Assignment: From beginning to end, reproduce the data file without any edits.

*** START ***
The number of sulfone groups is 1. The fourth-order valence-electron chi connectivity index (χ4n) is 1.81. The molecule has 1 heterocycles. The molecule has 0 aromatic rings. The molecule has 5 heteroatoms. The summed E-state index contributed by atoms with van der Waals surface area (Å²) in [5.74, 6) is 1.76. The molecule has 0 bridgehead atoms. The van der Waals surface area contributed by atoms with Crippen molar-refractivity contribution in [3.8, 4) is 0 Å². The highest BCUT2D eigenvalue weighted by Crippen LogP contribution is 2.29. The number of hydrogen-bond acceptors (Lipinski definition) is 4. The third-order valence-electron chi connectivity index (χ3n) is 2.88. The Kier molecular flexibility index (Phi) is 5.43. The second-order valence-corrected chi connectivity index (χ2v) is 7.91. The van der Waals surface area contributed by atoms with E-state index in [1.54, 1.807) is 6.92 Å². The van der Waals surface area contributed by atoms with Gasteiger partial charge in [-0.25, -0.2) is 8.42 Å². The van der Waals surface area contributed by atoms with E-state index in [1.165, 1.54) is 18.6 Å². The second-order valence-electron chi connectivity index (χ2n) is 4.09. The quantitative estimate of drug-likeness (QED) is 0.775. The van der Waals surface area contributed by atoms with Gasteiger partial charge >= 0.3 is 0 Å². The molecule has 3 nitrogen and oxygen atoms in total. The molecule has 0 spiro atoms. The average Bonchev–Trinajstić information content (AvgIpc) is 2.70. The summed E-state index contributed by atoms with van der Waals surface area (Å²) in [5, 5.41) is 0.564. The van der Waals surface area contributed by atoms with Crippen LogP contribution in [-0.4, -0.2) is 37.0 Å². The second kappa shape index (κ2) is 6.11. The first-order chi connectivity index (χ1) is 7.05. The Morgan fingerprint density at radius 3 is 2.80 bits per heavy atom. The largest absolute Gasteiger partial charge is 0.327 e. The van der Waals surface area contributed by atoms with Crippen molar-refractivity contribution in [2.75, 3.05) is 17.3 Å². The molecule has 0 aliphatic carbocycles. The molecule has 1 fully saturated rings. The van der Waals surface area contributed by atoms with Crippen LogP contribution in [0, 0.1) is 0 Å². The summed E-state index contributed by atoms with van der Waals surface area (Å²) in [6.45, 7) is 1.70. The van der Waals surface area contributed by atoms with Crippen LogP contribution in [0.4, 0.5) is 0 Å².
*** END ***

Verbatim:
The number of sulfone groups is 1. The fourth-order valence-electron chi connectivity index (χ4n) is 1.81. The molecule has 1 heterocycles. The molecule has 0 aromatic rings. The molecule has 5 heteroatoms. The summed E-state index contributed by atoms with van der Waals surface area (Å²) in [5.74, 6) is 1.76. The molecule has 0 bridgehead atoms. The van der Waals surface area contributed by atoms with Crippen molar-refractivity contribution in [3.8, 4) is 0 Å². The highest BCUT2D eigenvalue weighted by Crippen LogP contribution is 2.29. The number of hydrogen-bond acceptors (Lipinski definition) is 4. The third-order valence-electron chi connectivity index (χ3n) is 2.88. The Kier molecular flexibility index (Phi) is 5.43. The second-order valence-corrected chi connectivity index (χ2v) is 7.91. The van der Waals surface area contributed by atoms with E-state index in [1.54, 1.807) is 6.92 Å². The van der Waals surface area contributed by atoms with Gasteiger partial charge in [-0.25, -0.2) is 8.42 Å². The van der Waals surface area contributed by atoms with E-state index in [1.165, 1.54) is 18.6 Å². The second-order valence-electron chi connectivity index (χ2n) is 4.09. The quantitative estimate of drug-likeness (QED) is 0.775. The van der Waals surface area contributed by atoms with Gasteiger partial charge >= 0.3 is 0 Å². The molecule has 3 nitrogen and oxygen atoms in total. The molecule has 0 spiro atoms. The average Bonchev–Trinajstić information content (AvgIpc) is 2.70. The summed E-state index contributed by atoms with van der Waals surface area (Å²) in [5, 5.41) is 0.564. The van der Waals surface area contributed by atoms with Crippen LogP contribution in [-0.4, -0.2) is 37.0 Å². The second kappa shape index (κ2) is 6.11. The first-order chi connectivity index (χ1) is 7.05. The Morgan fingerprint density at radius 3 is 2.80 bits per heavy atom. The largest absolute Gasteiger partial charge is 0.327 e. The van der Waals surface area contributed by atoms with Crippen molar-refractivity contribution in [2.75, 3.05) is 17.3 Å². The molecule has 0 aliphatic carbocycles. The molecule has 1 fully saturated rings. The van der Waals surface area contributed by atoms with Crippen LogP contribution in [0, 0.1) is 0 Å². The summed E-state index contributed by atoms with van der Waals surface area (Å²) in [6.45, 7) is 1.70. The van der Waals surface area contributed by atoms with Crippen LogP contribution in [0.4, 0.5) is 0 Å².